2. Eli Pacheco says:

        It’s just so elevated, the frosted animal cookie. Changes one’s life.

  2. beth says:

    wait, what about that old classic, the manhattan? i’ve never actually had one, but served them as a bartender. the cherry is key in this one. who knew there were numerous cherry options? i’m a fan of the shirley temple, personally. and the nuances of the word ‘fine’ – excellent and so true

    1. Eli Pacheco says:

      I’ve never had a Manhattan, either! I’d forgotten about them. As I mentioned, I feel cherry drinks are definitely a serving of fruits/vegetables. The Shirley Temple is definitely a fine drink, isn’t it?

      1. beth says:

        yes, indeed!

      2. Eli Pacheco says:

        This could be a post of its own, delicious cherriness with alcohol.

  3. Wow, they went deep on some of this stuff.

    And i’ll take some fine grain salt with that answer. English is a weird language.

    1. Eli Pacheco says:

      Right? It’s like this sometimes. I had never thought of the implications of “fine” before my kid mentioned it.

  4. Kathy G says:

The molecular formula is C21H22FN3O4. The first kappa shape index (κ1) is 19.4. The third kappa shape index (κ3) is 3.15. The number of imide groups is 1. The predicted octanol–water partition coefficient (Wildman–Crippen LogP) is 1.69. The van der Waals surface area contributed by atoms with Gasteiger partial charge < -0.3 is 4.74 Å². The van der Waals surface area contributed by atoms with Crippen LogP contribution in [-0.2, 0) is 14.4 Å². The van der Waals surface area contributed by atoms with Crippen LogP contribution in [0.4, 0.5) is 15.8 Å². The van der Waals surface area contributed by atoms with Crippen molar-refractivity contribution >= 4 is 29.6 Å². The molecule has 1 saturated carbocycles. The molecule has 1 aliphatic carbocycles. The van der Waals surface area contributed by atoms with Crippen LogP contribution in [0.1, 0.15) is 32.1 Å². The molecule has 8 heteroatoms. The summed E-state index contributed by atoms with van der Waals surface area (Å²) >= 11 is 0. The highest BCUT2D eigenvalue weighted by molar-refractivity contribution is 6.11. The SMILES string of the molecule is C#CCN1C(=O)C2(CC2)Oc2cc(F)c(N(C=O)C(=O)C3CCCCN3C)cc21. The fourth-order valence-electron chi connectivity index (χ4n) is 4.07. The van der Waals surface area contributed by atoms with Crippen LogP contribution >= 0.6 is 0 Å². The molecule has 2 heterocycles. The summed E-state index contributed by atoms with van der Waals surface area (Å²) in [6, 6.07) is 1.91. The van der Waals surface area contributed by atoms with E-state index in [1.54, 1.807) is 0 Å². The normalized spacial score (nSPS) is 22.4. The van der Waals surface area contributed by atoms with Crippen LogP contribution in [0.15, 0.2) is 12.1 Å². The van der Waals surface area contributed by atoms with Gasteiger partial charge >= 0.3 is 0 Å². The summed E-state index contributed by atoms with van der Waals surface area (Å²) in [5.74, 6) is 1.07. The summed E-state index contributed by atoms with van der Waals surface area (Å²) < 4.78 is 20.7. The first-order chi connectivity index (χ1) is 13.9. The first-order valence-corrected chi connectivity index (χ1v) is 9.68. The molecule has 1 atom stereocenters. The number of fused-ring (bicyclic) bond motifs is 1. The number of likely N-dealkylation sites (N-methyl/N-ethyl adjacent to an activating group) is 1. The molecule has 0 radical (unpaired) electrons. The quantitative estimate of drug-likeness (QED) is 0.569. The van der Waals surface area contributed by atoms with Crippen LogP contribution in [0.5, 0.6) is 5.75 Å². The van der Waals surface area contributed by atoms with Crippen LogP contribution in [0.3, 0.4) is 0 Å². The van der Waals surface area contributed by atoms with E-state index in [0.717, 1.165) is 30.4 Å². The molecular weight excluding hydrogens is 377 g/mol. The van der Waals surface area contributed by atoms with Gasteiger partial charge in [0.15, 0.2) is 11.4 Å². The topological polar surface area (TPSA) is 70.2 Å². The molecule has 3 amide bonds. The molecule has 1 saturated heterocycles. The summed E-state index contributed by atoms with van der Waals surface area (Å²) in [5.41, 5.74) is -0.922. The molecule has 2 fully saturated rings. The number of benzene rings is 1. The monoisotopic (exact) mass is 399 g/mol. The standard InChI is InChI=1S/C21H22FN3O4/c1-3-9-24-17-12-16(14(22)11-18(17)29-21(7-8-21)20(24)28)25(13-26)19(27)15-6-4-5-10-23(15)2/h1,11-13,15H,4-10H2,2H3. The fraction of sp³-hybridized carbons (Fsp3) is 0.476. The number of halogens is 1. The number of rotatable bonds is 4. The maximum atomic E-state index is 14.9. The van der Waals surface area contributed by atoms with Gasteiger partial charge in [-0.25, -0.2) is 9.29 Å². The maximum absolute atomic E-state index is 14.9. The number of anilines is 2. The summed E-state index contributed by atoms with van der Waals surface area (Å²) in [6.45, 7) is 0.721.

Right before everything shut down I had my first taste of cachaça. I can’t wait to have another.

    1. Eli Pacheco says:

      What was it like? Maybe I need to add it to my Walmart pickup order!

  5. “I was just a boy then,” ha! I enjoyed that line. Great questions. I like how the questions have grown up with the girls.

    1. Eli Pacheco says:

      Well, my girls are always commenting on my ancient age! They round up by 50. The girls’ questions have definitely grown up. I look back on old ones and long for those simpler times!

Leave a Comment

Fill in your details below or click an icon to log in:

WordPress.com Logo

You are commenting using your WordPress.com account. Log Out /  Change )

Twitter picture

You are commenting using your Twitter account. Log Out /  Change )

Facebook photo

You are commenting using your Facebook account. Log Out /  Change )

Connecting to %s

This site uses Akismet to reduce spam. Learn how your comment data is processed.